The Little-Known Danger of Thyroid Hormone

By |2020-01-16T17:00:48-08:00August 21st, 2015|Hypothyroidism|8 Comments

This is Part 3 of a 3-part series on the Ultimate Guide to Thyroid Medication:

It’s a commonly accepted belief…

If you’re hypothyroid then you need more thyroid hormone.

With all this talk about using the “right” thyroid medication or supplement and using it the “right way”…

…what about when the right thyroid used the right way proves to be dangerous?

In a previous post on The Ultimate Guide to Thyroid Medication (the Good, the Bad, and the Ugly), I discussed a couple of known troubles with thyroid medications.

But this one is different.

It’s not something most people even think about.

Yet, I’ve seen this more times than you might think.

And it can be a little concerning to say that least.

This is also one of several reasons why I always like to review blood chemistry labs when working with new clients.

There are several markers that we look at to assess thyroid function and to determine the best and safest therapeutic approach.

In fact, I’ll never forget the conversation I had with a client a couple of years ago as we discussed his lab results.

It was one of the worst cases I’ve seen to date and it quickly became evident that his doctor was putting his life at risk.

This client was a 72 year old male whose doctor had him on a Statin drug to help lower his “high” cholesterol.

Now… normally with hypothyroidism, we see cholesterol levels rise.

It’s a very common symptom of hypothyroidism.

(Note: I cover the link between hypothyroidism and cholesterol and why hypothyroidism causes high cholesterol in this post here.)

But when looking at his blood chemistry, my jaw dropped when I saw his cholesterol.

According to his doctor, his cholesterol still had room for improvement… his simple explanation was that the lower his cholesterol the better.

His total cholesterol was a whopping 127 mg/dL.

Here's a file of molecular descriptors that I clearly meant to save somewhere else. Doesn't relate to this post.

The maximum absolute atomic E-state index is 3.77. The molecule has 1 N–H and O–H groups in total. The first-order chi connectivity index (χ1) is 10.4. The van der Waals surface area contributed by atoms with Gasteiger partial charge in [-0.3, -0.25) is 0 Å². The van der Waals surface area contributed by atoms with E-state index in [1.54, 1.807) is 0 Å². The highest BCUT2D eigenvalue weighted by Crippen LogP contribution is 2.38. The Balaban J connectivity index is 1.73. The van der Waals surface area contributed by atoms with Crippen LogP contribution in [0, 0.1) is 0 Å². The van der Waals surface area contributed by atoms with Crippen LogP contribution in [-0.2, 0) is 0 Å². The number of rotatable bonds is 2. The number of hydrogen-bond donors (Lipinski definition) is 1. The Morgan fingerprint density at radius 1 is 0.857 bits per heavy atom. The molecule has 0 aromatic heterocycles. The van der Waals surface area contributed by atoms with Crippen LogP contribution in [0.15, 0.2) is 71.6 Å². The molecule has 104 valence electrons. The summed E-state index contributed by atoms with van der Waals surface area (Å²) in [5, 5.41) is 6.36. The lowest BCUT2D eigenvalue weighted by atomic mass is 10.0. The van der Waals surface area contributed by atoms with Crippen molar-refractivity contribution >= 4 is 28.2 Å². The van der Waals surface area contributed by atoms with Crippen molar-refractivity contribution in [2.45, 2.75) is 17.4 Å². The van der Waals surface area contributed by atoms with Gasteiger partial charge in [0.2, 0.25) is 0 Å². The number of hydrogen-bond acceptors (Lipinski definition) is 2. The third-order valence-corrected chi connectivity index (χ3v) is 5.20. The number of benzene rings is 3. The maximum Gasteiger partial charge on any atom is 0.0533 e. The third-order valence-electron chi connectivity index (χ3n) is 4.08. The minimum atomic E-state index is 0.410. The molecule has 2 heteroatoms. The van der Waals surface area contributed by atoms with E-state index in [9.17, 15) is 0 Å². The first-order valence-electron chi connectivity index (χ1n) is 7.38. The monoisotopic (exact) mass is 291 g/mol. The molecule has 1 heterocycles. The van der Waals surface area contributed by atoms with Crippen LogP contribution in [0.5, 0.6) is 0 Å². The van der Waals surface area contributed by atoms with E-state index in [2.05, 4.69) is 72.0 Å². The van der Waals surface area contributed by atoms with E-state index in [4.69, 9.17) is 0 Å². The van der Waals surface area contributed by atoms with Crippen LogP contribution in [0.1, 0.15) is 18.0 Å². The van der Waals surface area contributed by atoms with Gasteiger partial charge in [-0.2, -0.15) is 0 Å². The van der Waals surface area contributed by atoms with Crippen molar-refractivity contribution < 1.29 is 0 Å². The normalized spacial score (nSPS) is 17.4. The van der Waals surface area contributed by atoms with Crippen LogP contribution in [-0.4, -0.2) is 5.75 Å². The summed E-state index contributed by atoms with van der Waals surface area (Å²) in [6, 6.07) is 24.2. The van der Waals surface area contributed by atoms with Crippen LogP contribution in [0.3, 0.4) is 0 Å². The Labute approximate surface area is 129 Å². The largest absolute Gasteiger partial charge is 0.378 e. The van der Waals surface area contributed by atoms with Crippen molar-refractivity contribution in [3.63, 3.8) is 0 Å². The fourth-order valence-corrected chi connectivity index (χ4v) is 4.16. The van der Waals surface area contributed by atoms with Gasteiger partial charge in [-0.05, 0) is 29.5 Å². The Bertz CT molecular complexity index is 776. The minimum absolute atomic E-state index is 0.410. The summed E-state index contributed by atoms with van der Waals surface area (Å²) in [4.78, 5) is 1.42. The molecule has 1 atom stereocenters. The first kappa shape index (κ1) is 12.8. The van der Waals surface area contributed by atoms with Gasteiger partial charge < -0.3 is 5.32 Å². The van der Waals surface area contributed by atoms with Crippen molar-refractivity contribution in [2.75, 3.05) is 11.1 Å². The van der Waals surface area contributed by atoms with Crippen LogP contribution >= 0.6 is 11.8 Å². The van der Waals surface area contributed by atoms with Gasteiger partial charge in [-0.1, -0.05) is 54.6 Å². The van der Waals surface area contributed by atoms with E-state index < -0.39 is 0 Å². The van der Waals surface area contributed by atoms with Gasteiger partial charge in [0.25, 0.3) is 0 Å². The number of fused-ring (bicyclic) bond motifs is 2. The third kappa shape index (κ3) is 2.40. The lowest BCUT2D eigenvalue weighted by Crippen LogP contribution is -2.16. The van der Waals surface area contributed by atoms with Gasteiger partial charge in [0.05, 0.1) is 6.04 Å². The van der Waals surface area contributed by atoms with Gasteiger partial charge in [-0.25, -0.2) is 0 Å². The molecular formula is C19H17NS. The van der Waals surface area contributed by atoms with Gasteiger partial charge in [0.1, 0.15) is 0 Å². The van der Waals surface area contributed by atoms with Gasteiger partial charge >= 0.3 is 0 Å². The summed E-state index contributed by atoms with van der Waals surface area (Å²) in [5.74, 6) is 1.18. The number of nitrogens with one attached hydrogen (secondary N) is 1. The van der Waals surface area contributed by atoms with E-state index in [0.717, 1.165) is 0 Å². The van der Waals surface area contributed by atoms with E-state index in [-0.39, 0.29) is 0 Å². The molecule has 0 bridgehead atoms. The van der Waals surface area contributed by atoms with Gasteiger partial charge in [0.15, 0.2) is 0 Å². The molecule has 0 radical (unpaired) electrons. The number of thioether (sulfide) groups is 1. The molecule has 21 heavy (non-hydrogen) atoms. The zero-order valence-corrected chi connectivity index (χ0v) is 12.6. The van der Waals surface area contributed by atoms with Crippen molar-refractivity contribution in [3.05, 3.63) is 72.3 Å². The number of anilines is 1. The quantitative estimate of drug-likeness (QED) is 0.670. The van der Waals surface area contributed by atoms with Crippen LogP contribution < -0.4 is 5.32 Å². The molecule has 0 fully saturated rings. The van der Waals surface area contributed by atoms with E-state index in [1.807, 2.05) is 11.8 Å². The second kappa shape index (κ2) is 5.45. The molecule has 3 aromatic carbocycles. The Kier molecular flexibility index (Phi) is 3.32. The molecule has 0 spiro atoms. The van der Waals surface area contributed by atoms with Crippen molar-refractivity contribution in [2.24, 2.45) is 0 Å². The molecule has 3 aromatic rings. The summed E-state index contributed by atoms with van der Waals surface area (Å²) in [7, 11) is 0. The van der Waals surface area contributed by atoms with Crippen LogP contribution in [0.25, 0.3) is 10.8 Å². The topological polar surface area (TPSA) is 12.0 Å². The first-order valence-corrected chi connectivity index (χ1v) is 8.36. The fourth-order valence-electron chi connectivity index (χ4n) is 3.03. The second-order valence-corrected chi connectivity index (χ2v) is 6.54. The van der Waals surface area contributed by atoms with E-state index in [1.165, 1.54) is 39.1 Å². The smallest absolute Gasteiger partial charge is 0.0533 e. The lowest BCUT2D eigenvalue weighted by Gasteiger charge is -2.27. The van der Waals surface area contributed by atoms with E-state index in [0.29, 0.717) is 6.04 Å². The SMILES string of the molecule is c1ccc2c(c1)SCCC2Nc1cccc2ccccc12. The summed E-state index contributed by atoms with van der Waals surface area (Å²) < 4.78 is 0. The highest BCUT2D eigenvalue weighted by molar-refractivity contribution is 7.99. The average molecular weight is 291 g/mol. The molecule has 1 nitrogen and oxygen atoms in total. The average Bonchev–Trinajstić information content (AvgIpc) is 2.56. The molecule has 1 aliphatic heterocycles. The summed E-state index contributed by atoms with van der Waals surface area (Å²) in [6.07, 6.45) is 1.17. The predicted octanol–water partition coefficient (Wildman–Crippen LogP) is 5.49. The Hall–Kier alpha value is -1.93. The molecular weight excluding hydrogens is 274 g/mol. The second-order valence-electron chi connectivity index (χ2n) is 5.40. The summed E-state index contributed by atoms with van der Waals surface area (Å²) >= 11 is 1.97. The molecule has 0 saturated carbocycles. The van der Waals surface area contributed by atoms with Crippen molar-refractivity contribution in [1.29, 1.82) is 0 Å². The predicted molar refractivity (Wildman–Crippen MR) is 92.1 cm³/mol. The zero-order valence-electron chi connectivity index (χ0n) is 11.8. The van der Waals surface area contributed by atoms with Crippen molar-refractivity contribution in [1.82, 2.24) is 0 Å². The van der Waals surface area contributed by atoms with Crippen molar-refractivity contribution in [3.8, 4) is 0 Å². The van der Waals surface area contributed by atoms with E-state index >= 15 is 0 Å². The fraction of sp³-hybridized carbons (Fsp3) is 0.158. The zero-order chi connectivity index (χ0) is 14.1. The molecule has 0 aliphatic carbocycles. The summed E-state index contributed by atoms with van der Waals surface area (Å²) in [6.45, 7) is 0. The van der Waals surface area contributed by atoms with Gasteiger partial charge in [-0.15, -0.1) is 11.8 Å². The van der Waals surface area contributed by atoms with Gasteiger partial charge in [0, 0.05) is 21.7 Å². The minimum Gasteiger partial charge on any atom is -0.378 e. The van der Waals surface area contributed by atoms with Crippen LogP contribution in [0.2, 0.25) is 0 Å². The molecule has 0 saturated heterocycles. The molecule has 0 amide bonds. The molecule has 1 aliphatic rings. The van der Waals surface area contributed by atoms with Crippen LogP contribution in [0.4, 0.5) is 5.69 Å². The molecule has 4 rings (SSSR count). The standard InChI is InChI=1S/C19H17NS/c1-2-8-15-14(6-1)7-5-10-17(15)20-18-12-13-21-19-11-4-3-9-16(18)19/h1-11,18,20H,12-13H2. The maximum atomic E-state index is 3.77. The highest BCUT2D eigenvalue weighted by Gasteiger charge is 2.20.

In other words, his cholesterol was already dangerously low.

Yet, you’ll rarely if ever hear a doctor talk about the dangers of low cholesterol, which I’ll cover in just a second.

Low Cholesterol and Thyroid Hormone – A Disaster Waiting to Happen

There are a couple of common causes of low cholesterol.

With this particular client I believe it was a combination of two issues.

Cholesterol is produced predominantly in your liver.

So, oftentimes there can be liver dysfunction that prevents your liver from being able to produce adequate cholesterol.

I discuss the importance of liver health in hypothyroidism in this post on “How to Heal Your Thyroid By Healing Your Liver”.

The other issue has to do with using cholesterol lowering medications and supplements like Statin drugs that dangerously force your cholesterol lower.

Either way, low cholesterol is dangerous.

Your body uses cholesterol to produce what we call your protective youth hormones, or protective steroidal hormones.

These are essential hormones that we naturally produce in abundance when we are young and that help us maintain our youthful state of health.

But as we get older, our production of these hormones naturally declines.

Thyroid hormone, T3 in particular, is required to convert cholesterol into your protective youth hormones.

And in the case of hypothyroidism, when you lack T3 your cholesterol typically rises as you’re no longer able to convert it properly.

What’s important to understand is that cholesterol is essential to life.

Without adequate cholesterol your body simply can’t produce enough of these protective youth hormones to keep you alive and healthy.

But what happens when you already have low cholesterol and you add thyroid hormone or T3 to the mix?

(Even when you use it as covered in this post on “3 Simple Rules to Supplementing Thyroid Hormone the Right Way”)

In this case, the more T3 you use the more cholesterol you’ll convert, which might seem like a good idea for the moment…

…but when your ability to produce cholesterol is already impaired, you’re simply forcing your cholesterol even lower.

Mortality studies continue to show that your risk of death from low cholesterol far exceeds your risk of death from high cholesterol.

Research analysis from the British Heart Foundation and World Health Organization has indicated that a cholesterol level of 150 mg/dL can put you at more than double the risk of death compared to a cholesterol level of 250 mg/dL.